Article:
Pericardial rupture leading to cardiac herniation after blunt trauma

Timothy Guenther, Tanya Rinderknecht, Ho Phan, Curtis Wozniak, Victor Rodriquez
Trauma Case Reports 2020, 27: 100309
32420444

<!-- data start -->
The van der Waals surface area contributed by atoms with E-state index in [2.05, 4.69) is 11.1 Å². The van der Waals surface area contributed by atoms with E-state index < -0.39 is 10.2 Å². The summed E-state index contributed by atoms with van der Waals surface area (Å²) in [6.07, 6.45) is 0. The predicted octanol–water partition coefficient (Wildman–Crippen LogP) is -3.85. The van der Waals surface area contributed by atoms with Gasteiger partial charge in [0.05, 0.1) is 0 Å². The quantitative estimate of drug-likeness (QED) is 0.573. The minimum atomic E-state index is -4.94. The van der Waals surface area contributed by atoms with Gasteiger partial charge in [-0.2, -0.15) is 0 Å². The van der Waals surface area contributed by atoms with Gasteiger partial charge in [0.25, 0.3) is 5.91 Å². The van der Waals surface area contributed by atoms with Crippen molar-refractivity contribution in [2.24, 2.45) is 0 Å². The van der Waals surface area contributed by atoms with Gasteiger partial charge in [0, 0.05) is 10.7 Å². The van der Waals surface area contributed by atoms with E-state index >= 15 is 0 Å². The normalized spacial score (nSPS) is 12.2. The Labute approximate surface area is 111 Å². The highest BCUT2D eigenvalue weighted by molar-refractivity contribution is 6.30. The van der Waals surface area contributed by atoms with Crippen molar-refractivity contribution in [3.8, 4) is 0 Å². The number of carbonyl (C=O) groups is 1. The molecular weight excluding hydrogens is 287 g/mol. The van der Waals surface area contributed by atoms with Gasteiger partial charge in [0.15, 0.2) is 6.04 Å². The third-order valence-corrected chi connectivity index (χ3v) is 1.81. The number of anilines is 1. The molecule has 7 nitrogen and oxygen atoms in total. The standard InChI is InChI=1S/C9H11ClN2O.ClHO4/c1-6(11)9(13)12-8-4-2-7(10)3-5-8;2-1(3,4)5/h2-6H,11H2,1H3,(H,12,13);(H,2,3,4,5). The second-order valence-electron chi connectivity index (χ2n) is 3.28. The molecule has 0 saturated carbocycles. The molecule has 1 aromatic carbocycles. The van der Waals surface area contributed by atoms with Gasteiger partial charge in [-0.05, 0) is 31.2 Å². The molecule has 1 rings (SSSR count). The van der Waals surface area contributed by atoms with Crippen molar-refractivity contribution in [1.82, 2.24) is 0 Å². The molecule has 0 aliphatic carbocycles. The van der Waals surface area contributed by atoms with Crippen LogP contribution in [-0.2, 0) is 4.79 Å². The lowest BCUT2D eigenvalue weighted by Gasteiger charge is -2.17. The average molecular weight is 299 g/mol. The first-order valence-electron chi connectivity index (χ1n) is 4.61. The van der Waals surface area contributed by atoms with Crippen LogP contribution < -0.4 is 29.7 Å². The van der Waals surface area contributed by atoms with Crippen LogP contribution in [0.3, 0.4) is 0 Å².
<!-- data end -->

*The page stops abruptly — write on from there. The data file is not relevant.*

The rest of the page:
Pericardial rupture with cardiac herniation is a rare traumatic injury with an estimated incidence of 0.37% after blunt trauma. Most commonly occurring after high-speed impact, such as in motor vehicle or motorcycle collisions, pericardial rupture is associated with a high mortality rate. Radiologic diagnosis can be challenging; cross-sectional imaging findings can be suggestive of pericardial rupture but are often non-specific, and echocardiography windows are often obscured. Definitive diagnosis is generally made intra-operatively. Treatment involves reduction of the heart into normal anatomic position with repair of the pericardium, either primarily or with a patch. Fewer than 60 cases of pericardial rupture from blunt trauma have been reported in the literature. We describe a 65 year old poly-trauma patient who sustained pericardial rupture with subsequent cardiac herniation with cardiovascular collapse, and we discuss the considerations and complexities of his successful repair.

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